“Lord, I am not worthy to receive you, but only say the word and I shall be healed.” I said these words thousands of times in my life. They were part of the mass when I was a child going to Catholic school and attending church services every Sunday for 20 years. And though I no longer go to church, the residue left behind by these words still clings.
For me, growing up Catholic meant having an over-developed conscience that would never shut up. This certainly didn’t mean I never did anything wrong. Instead, it meant I felt guilty no matter what I did. I was simply unable to cut myself any slack and therefore always felt inadequate and guilty.
During college, and immediately after while I was in the Peace Corps in Yemen, I drifted quickly away from the Church—from all faith, actually. Nowadays I am a confirmed atheist.
And yet still it clings—that infernal guilt.
I have been thinking a lot about compassion lately; what it is, where it comes from, how it makes itself known. The most obvious prod for pondering compassion was a conversation I had while driving to New York last weekend. I mentioned that I was having a hard time feeling much patience for a particular someone in my life. A friend in the car opined that patience is really another word for compassion and that before I could feel much compassion for anyone else I would need to feel more for myself.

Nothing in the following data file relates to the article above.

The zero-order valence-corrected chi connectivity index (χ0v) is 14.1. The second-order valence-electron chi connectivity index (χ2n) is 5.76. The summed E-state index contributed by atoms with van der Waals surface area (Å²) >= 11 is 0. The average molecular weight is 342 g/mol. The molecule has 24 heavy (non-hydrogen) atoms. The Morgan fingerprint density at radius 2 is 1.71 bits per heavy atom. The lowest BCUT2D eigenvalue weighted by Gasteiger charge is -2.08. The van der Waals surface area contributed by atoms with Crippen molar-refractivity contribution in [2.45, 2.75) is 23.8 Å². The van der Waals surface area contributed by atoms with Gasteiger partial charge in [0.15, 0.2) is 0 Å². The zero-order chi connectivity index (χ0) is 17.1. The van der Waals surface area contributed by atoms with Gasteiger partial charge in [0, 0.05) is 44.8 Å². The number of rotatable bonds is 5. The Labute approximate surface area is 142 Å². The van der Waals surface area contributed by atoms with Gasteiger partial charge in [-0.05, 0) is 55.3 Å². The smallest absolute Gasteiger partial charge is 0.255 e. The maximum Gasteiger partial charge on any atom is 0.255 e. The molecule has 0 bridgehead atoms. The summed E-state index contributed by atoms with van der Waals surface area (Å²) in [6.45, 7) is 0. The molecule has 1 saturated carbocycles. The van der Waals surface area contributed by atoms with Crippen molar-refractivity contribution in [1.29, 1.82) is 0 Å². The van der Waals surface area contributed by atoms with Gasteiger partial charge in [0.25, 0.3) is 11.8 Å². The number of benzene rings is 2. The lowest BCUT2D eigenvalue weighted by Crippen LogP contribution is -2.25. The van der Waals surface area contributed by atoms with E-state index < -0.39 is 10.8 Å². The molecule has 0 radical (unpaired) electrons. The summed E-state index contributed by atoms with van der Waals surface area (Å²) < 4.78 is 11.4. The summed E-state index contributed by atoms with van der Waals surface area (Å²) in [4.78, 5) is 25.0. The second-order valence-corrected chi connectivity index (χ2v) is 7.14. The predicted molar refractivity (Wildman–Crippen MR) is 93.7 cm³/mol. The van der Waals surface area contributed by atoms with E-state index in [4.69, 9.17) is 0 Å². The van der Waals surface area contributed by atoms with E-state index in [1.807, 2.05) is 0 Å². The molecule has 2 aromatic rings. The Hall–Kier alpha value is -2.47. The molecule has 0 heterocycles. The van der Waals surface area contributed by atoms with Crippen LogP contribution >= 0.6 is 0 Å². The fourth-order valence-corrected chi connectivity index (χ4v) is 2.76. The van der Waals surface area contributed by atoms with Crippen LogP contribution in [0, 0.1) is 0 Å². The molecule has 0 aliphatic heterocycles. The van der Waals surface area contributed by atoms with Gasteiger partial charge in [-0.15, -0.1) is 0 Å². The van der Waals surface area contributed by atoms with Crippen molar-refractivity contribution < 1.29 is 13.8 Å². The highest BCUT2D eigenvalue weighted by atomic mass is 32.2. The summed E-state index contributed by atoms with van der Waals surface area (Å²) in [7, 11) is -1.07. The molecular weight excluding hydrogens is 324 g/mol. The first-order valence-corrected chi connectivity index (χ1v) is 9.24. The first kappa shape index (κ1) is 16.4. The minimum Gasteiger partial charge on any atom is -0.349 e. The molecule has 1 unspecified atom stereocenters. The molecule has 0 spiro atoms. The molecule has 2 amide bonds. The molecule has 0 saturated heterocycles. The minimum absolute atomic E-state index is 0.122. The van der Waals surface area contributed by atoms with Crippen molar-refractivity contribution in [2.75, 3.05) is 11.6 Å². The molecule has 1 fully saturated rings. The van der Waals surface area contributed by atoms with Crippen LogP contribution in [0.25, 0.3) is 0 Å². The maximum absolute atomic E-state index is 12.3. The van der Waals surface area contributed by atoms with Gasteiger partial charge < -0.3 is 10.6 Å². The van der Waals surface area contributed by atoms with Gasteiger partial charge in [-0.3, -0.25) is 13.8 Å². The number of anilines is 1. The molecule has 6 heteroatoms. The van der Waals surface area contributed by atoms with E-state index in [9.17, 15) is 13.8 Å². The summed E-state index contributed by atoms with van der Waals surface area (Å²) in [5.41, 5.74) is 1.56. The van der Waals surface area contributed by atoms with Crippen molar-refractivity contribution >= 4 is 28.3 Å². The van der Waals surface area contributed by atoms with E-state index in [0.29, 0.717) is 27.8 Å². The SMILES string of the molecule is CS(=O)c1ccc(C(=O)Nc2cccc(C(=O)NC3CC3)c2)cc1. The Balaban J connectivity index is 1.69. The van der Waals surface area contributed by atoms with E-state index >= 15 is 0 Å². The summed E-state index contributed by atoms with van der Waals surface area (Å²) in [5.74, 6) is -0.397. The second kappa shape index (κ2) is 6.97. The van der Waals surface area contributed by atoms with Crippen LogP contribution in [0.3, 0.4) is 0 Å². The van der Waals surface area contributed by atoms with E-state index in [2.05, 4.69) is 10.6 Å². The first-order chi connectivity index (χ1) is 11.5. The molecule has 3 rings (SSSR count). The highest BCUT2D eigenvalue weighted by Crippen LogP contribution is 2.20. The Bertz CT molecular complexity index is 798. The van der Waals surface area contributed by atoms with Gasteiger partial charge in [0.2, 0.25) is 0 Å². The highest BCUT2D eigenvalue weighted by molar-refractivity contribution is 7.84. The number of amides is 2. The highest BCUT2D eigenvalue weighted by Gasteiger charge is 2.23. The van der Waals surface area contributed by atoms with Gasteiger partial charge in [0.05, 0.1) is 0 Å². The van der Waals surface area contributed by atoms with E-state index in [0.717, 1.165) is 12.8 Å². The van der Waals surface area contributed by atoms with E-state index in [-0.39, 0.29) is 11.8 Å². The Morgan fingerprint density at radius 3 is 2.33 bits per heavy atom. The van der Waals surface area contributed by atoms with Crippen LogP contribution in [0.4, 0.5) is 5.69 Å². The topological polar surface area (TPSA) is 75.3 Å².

Her words landed hard and have set me on a week-long contemplation of just what this would mean. I have been trying to get at the difference between pity, empathy, and compassion. Also, I have been trying to decide if I agree that you need compassion for yourself BEFORE you can really feel it for others. It makes sense in a “yeah-everyone-says-that-so-it-must-be-true” sort of way, but I want to know if it is really true. And, if so, why?
One of the things that drives me nuts about so many New Age, self-help, love-yourself programs is their focus on the individual. The upside of my Catholic upbringing is a strong sense of the need to be useful to the world. Many self-help gurus tend to stop with learning to love yourself. There is often far too much belly-button gazing and not enough focus on how that self you learn to love can and should be out in the world adding to the overall store of good.
So I don't want compassion for myself to be a codeword for allowing and excusing any behavior I choose. It has to be more, and different. I still don’t know the answers to any of my questions about compassion, but I am getting a strong sense that whatever I come to might reject the “I am not worthy” line that started this piece and replace it with something very much like this from Ralph Waldo Emerson:
“Finish each day and be done with it. You have done what you could. Some blunders and absurdities no doubt crept in; forget them as soon as you can. Tomorrow is a new day; begin it well and serenely and with too high a spirit to be encumbered with your old nonsense.”